Suffering department stores temper retail sales growth in November

Consumers' appetites for spending increased slightly in November as the UK high street saw growth again. Retail sales picked up 0.3 per cent in November, in line with expectations and following October's disappointing 0.9 per cent drop.

Figures released by the Office for National Statistics showed that, year-on-year, sales were up two per cent from 1.8 per cent a year previously. They missed expectations, however, which were for a 2.3 per cent increase.

Clothing saw strong growth (3.8 per cent), with colder weather encouraging more buying. But that was offset by drops in amounts bought in department stores (which fell 3.1 per cent - the worst performance since February 2011), petrol stations and food stores.

It was good news for small shops, which saw growth of 4.5 per cent, compared with the 2.9 per cent increase their larger counterparts experienced.

Yesterday, a survey by the Confederation of British Industry (CBI) showed that the retail sector found renewed momentum at the beginning of December, after October and November's feebler sales.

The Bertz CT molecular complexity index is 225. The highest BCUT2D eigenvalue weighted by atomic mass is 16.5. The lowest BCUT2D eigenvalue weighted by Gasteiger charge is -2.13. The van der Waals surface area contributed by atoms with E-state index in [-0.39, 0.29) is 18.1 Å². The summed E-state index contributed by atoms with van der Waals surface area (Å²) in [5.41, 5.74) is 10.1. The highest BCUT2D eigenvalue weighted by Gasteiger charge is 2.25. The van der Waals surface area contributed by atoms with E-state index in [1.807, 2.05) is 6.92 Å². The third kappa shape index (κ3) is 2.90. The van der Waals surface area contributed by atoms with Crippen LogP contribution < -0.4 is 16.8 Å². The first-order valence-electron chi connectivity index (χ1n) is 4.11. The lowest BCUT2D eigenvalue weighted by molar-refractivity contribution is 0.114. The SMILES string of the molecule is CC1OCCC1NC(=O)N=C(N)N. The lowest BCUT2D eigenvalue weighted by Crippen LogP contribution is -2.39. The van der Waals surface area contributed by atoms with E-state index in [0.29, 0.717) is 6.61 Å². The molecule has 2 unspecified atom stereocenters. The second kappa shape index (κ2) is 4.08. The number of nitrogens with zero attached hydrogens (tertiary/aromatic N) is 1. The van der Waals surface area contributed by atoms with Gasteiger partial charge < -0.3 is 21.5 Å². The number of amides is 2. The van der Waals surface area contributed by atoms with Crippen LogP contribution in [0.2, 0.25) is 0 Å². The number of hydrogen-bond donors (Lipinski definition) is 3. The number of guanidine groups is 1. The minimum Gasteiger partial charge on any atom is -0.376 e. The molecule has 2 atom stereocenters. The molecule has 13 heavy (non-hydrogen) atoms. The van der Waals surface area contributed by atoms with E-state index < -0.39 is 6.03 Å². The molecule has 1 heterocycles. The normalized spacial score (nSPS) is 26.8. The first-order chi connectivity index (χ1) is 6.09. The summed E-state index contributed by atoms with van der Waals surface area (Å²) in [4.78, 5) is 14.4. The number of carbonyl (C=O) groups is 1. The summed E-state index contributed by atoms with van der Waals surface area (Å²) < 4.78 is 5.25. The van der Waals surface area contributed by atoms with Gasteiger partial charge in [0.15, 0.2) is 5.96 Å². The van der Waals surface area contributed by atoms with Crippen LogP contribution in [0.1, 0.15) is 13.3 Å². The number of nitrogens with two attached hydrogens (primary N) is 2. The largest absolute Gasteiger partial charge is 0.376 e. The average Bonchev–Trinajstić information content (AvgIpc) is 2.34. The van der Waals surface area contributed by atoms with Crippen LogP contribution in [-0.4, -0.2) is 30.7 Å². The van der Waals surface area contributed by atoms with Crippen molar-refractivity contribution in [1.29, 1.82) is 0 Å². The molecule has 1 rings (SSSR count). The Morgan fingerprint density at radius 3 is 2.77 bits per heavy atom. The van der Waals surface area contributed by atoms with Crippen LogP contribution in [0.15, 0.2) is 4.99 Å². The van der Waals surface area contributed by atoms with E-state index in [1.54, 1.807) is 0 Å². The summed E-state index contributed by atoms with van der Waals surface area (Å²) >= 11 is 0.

Almost half of 106 firms surveyed by the CBI up to 11 December said that sales volumes were higher than a year earlier, while 14 per cent said they were down, giving a balance of 34.

But as IHS Global Insight’s Howard Archer points out, a squeeze on purchasing power means many people have left Christmas shopping until late, so a significant number of retailers have been heavily discounting in the run up to Christmas because of the sluggish sales in October and November.

Capital Economics said of today's numbers:

November’s growth may not be enough to secure another quarterly expansion in sales volumes in the fourth quarter. Indeed, if volumes were to remain unchanged in December, this would leave them 0.6 per cent below the third quarter average. The foundations for a sustainable rise in spending should be stronger in 2014, with real earnings on course to start growing again and employment continuing to rise. For now, though, consumers are still spending fairly cautiously.